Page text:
How India’s Rich Invade Tax
Last updated on February 21st, 2023 at 11:42 am
India’s Rich Invade Tax: According to the findings of the first study led by the Tax Justice Network (TJN), India is losing Rs. 70,000 crores in taxes to other countries. An independent research based international network has conducted this study.
While other countries are also losing a whopping $427billion in tax each year owing to international corporate tax abuse and private tax invasion. Under its inaugural report titled, ‘The State of Tax Justice-2020’, almost $245 billion ( or 57.4%) is directly lost owing to corporate tax abuse by multinational corporations (MNCs) and $182 billion (42.6%) is lost owing to private tax evasion. The report specifies how companies have invaded taxation by transferring cash out of their country of origin to tax havens. Most of these places have low or extremely low taxation. Private tax evaders also made use of investment in private assets offshore to the tune of $10trillion in order to evade taxation.
All this has really shown its ugly phase at the time pandemic when nurses salaries could not be paid as money into the system was missing. According to suggestions given by the study and other parties involved in the study, the government must put down some kind of rules and also introduce an excess profit tax on MNCs such as on global digital companies that are making huge profits in the Covid times.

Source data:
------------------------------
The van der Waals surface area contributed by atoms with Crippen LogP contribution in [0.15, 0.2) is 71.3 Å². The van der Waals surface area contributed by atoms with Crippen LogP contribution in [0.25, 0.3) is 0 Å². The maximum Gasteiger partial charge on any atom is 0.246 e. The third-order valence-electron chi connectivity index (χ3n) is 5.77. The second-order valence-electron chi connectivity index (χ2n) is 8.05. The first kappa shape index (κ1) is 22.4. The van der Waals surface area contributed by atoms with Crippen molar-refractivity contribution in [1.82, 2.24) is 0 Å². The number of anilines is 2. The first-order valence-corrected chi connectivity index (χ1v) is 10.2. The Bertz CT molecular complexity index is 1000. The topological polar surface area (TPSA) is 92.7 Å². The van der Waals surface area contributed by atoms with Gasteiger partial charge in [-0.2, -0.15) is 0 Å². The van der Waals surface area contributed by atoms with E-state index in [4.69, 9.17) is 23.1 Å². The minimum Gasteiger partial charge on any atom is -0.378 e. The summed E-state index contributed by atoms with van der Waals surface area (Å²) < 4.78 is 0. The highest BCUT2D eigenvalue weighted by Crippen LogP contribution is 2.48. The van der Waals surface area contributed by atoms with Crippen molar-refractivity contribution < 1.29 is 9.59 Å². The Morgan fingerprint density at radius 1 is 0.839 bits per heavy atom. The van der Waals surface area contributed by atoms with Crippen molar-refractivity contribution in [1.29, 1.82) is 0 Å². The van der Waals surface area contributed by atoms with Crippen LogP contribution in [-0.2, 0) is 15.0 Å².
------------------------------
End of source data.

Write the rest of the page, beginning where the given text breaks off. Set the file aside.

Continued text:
Global loss in taxes is a huge responsibility the burden of which is to be borne by higher income countries that are responsible for 98% of these taxes. G20 group of countries are responsible for 26.7% of global tax loss costing countries over $114billion in lost tax every year.
India suffers the most under corporate tax abuse.
Strangely, the pandemic has seen the richer become richer and the poor become poorer. The asset accumulation seemed to have doubled over the lockdown periods. There are also discussions over having a United Nations Tax Convention where a global and genuinely representative forum can be set to ensure there is consistent, multilateral standards for corporate taxation, something that is necessary as good taxation practises amongst governments and to deliver a comprehensive, multilateral tax transparency plan.
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